Marijuana decriminalization bill runs into opposition, remains alive

Apr. 4—While the push to legalize recreational marijuana again appears dead at the state Legislature, a bill remains alive that one lawmaker said would "essentially " have the same effect by allowing a citation and fine of only $25 for having up to 2 ounces of cannabis—or 100 to 120 joints.

While the push to legalize recreational marijuana again appears dead at the state Legislature, a bill remains alive that one lawmaker said would "essentially " have the same effect by allowing a citation and fine of only $25 for having up to 2 ounces of cannabis—or 100 to 120 joints.

The latest version of Senate Bill 2487, however, ran into resistance during a vote of the full House on Wednesday, suggesting potential trouble ahead similar to what doomed legal recreational marijuana.

Fifty of the 51 House members were present Wednesday and 15 of them—both conservative Republicans and some progressive Democrats—announced they would vote against advancing SB 2487 for a required third reading.

By comparison, only five Democrats said publicly they would vote for SB 2487. Six other Democrats said they had reservations.

Any bill that becomes law must have three readings in both the House and Senate.

On Tuesday, House Finance Chair Kyle Yamashita announced that he would not hold a committee vote on SB 3335, which would legalize recreational marijuana, all but killing it this year.

In a statement Tuesday, Yamashita foreshadowed what could happen to what's been called "the other marijuana bill, "

SB 2487 : Yamashita said his decision over SB 3335 was "strengthened by the prevailing 'no' votes from committee members expressed on the House floor."

Opposition to SB 2487 on Wednesday came from Rep. Scot Matayoshi, (D, Kaneohe-­Maunawili ), who called a $25 citation for carrying the equivalent of 100 to 120 joints "just far too much to decriminalize."

The fine, or two hours of community service, "essentially " legalizes marijuana in Hawaii, Matayoshi said.

"This is simply too much for us to bear, " he said.

Anyone carrying, say, "100 toothbrushes " would be presumed to be intending to sell them, not posses for personal use, Matayoshi said.

Rep. Lisa Kitagawa, (D, Kaaawa-Kahaluu-Kaneohe ), said "this bill sends the wrong message to the public, especially our youth by allowing 2 ounces of marijuana to essentially be legalized. We're pretty much saying that it's OK, that it's not wrong to use marijuana and it's an OK substance to have."

Rep. Sean Quinlan, (D, Waialua-Haleiwa-Punaluu ), voted with reservations after telling his colleagues, "I don't know that we're actually solving a problem with this measure."

But Rep. David Tarnas, (D, Hawi-Waimea-Waikoloa ), quoted testimony from the state Office of the Public Defender, which supports SB 2487 :

"Government resources should not be wasted arresting and prosecuting marijuana consumers. Unlike dangerous, illicit drugs like cocaine or crystal methamphetamine, marijuana has proven medical and health benefits and can be used safely. The FDA has recommended rescheduling marijuana from a Schedule I drug to a Schedule III drug because it meets three criteria : a lower potential for abuse, a currently accepted medical use treatment in the U.S. and a risk of low or moderate physical dependence in people who abuse it. There has never been a confirmed cannabis overdose death. Spending taxpayer dollars for criminal prosecution of marijuana is simply a waste of resources that can be better spent focusing on more serious offenses."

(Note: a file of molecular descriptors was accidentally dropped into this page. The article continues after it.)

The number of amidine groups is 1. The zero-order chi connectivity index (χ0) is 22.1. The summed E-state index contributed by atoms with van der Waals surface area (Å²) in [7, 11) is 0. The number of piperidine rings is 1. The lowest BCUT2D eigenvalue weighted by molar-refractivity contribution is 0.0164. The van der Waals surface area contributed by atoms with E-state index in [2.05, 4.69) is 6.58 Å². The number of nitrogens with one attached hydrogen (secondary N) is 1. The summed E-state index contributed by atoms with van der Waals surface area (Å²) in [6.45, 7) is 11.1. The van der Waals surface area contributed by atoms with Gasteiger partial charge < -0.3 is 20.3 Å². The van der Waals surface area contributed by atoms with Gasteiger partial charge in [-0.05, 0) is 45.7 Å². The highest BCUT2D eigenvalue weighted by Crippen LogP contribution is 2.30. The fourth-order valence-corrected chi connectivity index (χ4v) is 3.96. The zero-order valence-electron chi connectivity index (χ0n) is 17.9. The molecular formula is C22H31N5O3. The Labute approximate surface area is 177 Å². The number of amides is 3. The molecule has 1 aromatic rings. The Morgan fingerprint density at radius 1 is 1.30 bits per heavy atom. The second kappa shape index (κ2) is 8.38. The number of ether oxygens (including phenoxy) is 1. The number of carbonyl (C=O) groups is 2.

Supporters and opponents of SB 2487 represent some of the same agencies, departments and organizations that squared off over this year's fight to make Hawaii the 25th state to legalize recreational marijuana for adults.

SB 3335, which would have legalized recreational marijuana, also began in the Senate and at the midpoint of the legislative session crossed over to the House before stalling Tuesday.

Among others, SB 2487 faced opposition from the state Attorney General, Honolulu Police Department and Honolulu Prosecutor Steve Alm, who expressed "strong opposition " in written testimony.

"We now know that the marijuana of today is not the marijuana of the past, when marijuana had a tetrahydrocannabinol (THC ) content of about 3 %, " Alm wrote. "Today, marijuana stores sell marijuana with 20 %-40 % THC with extract concentrates over 90 %. It is a different drug entirely.

"If one gram of marijuana represents two to three marijuana cigarettes, or joints, then the bill would require a minimum of 60 joints for Promoting a Detrimental Drug in the Second Degree, a misdemeanor, and up to 30 joints for Promoting a Detrimental Drug in the Third Degree, a violation, " Alm wrote. "Current statutory limits of three grams is personal use ; fifteen grams, or 30 + joints, is dealer quantity."

The state Attorney General cited the possibility of increased traffic accidents and other health risks and wrote in opposition that, "By allowing individuals to possess larger amounts of marijuana, law enforcement officers may not be able to distinguish between the possession of marijuana by recreational users who tend to carry only enough marijuana to fulfill their immediate needs, and individuals who are distributing marijuana or holding quantities sufficient for distribution. Decriminalizing up to fifteen grams of marijuana essentially decriminalizes the possession of sufficient quantities of marijuana to accommodate distribution. An unintended consequence of this bill would be that it makes it easier and more profitable to distribute black market marijuana."

HPD Maj. Mike Lambert of the narcotics /vice division wrote that there will likely be more impaired drivers on the road and marijuana would be more available to juveniles.